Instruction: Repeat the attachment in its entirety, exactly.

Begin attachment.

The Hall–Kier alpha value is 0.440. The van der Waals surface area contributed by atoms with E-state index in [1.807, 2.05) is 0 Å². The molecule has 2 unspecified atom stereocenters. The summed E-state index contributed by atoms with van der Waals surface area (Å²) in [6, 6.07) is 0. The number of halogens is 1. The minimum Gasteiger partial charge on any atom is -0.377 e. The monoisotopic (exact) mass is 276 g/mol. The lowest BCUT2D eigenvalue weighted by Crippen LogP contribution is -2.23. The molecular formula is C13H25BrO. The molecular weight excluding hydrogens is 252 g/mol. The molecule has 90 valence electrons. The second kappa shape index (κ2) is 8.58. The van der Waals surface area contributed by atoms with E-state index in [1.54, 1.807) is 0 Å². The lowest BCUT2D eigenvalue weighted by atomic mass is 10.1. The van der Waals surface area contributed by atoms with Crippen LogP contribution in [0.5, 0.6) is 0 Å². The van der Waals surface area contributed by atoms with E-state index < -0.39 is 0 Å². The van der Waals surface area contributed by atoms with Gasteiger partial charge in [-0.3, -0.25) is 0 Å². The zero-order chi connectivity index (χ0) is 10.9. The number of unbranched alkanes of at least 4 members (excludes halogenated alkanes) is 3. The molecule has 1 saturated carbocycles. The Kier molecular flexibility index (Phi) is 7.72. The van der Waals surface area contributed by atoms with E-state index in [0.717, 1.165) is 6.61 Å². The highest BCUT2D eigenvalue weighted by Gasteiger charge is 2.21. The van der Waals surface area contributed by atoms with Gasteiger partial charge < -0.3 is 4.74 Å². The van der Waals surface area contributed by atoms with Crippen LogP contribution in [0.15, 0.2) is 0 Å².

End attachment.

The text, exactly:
The Hall–Kier alpha value is 0.440. The van der Waals surface area contributed by atoms with E-state index in [1.807, 2.05) is 0 Å². The molecule has 2 unspecified atom stereocenters. The summed E-state index contributed by atoms with van der Waals surface area (Å²) in [6, 6.07) is 0. The number of halogens is 1. The minimum Gasteiger partial charge on any atom is -0.377 e. The monoisotopic (exact) mass is 276 g/mol. The lowest BCUT2D eigenvalue weighted by Crippen LogP contribution is -2.23. The molecular formula is C13H25BrO. The molecular weight excluding hydrogens is 252 g/mol. The molecule has 90 valence electrons. The second kappa shape index (κ2) is 8.58. The van der Waals surface area contributed by atoms with E-state index in [1.54, 1.807) is 0 Å². The lowest BCUT2D eigenvalue weighted by atomic mass is 10.1. The van der Waals surface area contributed by atoms with Crippen LogP contribution in [0.5, 0.6) is 0 Å². The van der Waals surface area contributed by atoms with E-state index < -0.39 is 0 Å². The van der Waals surface area contributed by atoms with Gasteiger partial charge in [-0.3, -0.25) is 0 Å². The zero-order chi connectivity index (χ0) is 10.9. The number of unbranched alkanes of at least 4 members (excludes halogenated alkanes) is 3. The molecule has 1 saturated carbocycles. The Kier molecular flexibility index (Phi) is 7.72. The van der Waals surface area contributed by atoms with E-state index in [0.717, 1.165) is 6.61 Å². The highest BCUT2D eigenvalue weighted by Gasteiger charge is 2.21. The van der Waals surface area contributed by atoms with Gasteiger partial charge < -0.3 is 4.74 Å². The van der Waals surface area contributed by atoms with Crippen LogP contribution in [0.15, 0.2) is 0 Å².